Military Coup Matching Quiz

Ellen Adams

Name: ___________________________

Simply match the key term to its correct meaning



Coup d’état





Hitler T-shirts

Ice Cream Parlor




May 22, 2014

Niemmanheimin Rd.

Orwell’s 1984

Professors’ offices







Wan Nèung




  1. A sudden effect or event that makes a dramatic impact, especially an unexpected burst of energy or sound, generally followed by palpable silence.
  2. Also known as Thai Criminal Code Section 112; after the coup, charges for defaming royalty increased significantly, especially against opponents of the military regime.
  3. Banged open so that diaries, clipped articles, hard drives, ungraded papers, filing cabinets could be stolen; often, the professors themselves also went missing, either to attitude adjustment centers, or over borders into Burma and Cambodia; one professor was in the bathroom when soldiers came for him, but a sympathetic colleague texted him to hide, then flee.
  4. Broadcast to every small and distant town on the evening national radio, listing who was to report to the Bangkok detention center at 8:00 a.m. the next day.
  5. But there were so many days of hushed fears about civil war before that.
  6. Ends with signing a paper that you will no longer speak, post, or gather against the junta.
  7. Etymologists disagree if the word means “free man,” or simply “people” or “human being.”
  8. For sale at the Sunday Walking Street night market. I made the dumb move of busting into a conversation between a mother and salesman discussing what size would fit her son. “Isn’t that the man who killed millions of people?” I said in Thai, with the requisite smile of politeness. After the coup, I would have kept my objection to myself.
  9. Formerly for hipsters, this thoroughfare now saw tanks and soldiers parked in wait at all hours.
  10. Had long hair, loved to read, wore plain white T-shirts, until suddenly there it was, his name on the radio, and he was not there.
  11. Results in no more texting, calling, googling, e-mailing, gathering, sharing, whispering, sleeping.
  12. How you must behave when you are in someone else’s country.
  13. I threw away my alphabet a few months in, graduating to syllables, grammar. I thought understanding a place meant accumulating vocabulary.
  14. My tires skid around it and I nearly spill out. I’m minutes late on motorbike for the military’s 10:00 p.m. curfew.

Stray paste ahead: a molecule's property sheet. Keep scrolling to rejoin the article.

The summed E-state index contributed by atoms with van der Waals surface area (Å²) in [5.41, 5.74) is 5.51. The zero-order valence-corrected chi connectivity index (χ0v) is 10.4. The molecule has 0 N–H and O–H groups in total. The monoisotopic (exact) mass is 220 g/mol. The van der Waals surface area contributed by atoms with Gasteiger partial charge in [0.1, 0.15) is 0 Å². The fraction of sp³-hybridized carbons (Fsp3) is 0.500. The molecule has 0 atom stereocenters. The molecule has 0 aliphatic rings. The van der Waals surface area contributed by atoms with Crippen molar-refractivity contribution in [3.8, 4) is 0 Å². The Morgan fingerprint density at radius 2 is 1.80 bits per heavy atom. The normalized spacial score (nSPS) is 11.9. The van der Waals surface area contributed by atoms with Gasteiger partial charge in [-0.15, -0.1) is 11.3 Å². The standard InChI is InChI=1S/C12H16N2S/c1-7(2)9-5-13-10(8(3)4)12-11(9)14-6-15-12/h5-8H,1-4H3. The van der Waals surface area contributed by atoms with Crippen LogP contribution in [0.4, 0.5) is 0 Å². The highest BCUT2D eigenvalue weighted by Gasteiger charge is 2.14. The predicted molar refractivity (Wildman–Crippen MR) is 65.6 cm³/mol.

15. Once read in public by silent groups of students in the weeks after the coup, this book is now banned.
  16. Perhaps you saw it coming: intense, irrational dislike or fear of people from other countries.
  17. Polite particle, female, at the end of any phrase; can be used to express acknowledgment, agreement, compliance.
  18. Demographic whose personal agency becomes unsettling now that their required scout uniform and public school militaristic morning drills don’t seem so innocent.
  19. The Spanish say golpe de estado. The Thai term stretches a syllable longer than the original French, transliterated here for readers as rát-tà-bprà-hăan.
  20. Thai consonants are linked with familiar forms beginning with that letter: the “G” sound with a chicken, or the “M” sound, a horse. This letter type, though: just the unnamed sound itself.
  21. Surprised to hear there was a coup at all since everyone they met was still smiling.
  22. Transliteration of someday or one of these days. In Thai, the “W” letter, associated with the word for ring, is the thirty-seventh letter in the alphabet.
  23. What my Thai friends called me. I miss that name. I miss being called.
  24. We congregated there after conversations had to move offline. The owner was lesbian and once loaned my partner and me a huge rainbow umbrella when closing time came in the middle of a downpour. We returned the umbrella, dry, the next day.
  25. When preceded by “military,” it signifies a dictatorship; also defined as a political group that rules a country after taking power by force.
  26. What you’ll have to keep.

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